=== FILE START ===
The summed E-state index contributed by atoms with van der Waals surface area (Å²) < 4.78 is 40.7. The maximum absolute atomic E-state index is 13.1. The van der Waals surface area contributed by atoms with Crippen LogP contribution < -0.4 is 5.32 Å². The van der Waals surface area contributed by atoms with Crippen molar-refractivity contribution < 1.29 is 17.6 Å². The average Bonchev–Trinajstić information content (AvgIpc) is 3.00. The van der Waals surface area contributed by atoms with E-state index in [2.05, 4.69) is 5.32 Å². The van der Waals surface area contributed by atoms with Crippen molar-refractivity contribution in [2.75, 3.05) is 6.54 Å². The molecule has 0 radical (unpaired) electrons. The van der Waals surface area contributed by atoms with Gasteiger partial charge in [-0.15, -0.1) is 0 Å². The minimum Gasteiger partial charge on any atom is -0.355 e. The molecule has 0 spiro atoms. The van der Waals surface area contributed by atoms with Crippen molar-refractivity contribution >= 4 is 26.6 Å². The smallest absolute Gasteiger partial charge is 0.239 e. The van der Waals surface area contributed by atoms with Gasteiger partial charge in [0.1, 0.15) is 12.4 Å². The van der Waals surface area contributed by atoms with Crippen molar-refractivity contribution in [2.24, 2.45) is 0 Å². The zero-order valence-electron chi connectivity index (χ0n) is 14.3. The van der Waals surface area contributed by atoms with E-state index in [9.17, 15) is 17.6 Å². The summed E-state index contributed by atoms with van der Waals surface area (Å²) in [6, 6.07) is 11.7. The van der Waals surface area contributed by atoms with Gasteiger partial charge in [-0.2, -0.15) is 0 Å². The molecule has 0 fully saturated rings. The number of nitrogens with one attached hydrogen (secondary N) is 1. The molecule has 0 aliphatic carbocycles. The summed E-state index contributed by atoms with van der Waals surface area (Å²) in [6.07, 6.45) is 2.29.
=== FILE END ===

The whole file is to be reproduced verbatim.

The summed E-state index contributed by atoms with van der Waals surface area (Å²) < 4.78 is 40.7. The maximum absolute atomic E-state index is 13.1. The van der Waals surface area contributed by atoms with Crippen LogP contribution < -0.4 is 5.32 Å². The van der Waals surface area contributed by atoms with Crippen molar-refractivity contribution < 1.29 is 17.6 Å². The average Bonchev–Trinajstić information content (AvgIpc) is 3.00. The van der Waals surface area contributed by atoms with E-state index in [2.05, 4.69) is 5.32 Å². The van der Waals surface area contributed by atoms with Crippen molar-refractivity contribution in [2.75, 3.05) is 6.54 Å². The molecule has 0 radical (unpaired) electrons. The van der Waals surface area contributed by atoms with Gasteiger partial charge in [-0.15, -0.1) is 0 Å². The minimum Gasteiger partial charge on any atom is -0.355 e. The molecule has 0 spiro atoms. The van der Waals surface area contributed by atoms with Crippen molar-refractivity contribution >= 4 is 26.6 Å². The smallest absolute Gasteiger partial charge is 0.239 e. The van der Waals surface area contributed by atoms with Gasteiger partial charge in [0.1, 0.15) is 12.4 Å². The van der Waals surface area contributed by atoms with Crippen molar-refractivity contribution in [2.24, 2.45) is 0 Å². The zero-order valence-electron chi connectivity index (χ0n) is 14.3. The van der Waals surface area contributed by atoms with E-state index in [9.17, 15) is 17.6 Å². The summed E-state index contributed by atoms with van der Waals surface area (Å²) in [6, 6.07) is 11.7. The van der Waals surface area contributed by atoms with Gasteiger partial charge in [-0.2, -0.15) is 0 Å². The molecule has 0 fully saturated rings. The number of nitrogens with one attached hydrogen (secondary N) is 1. The molecule has 0 aliphatic carbocycles. The summed E-state index contributed by atoms with van der Waals surface area (Å²) in [6.07, 6.45) is 2.29.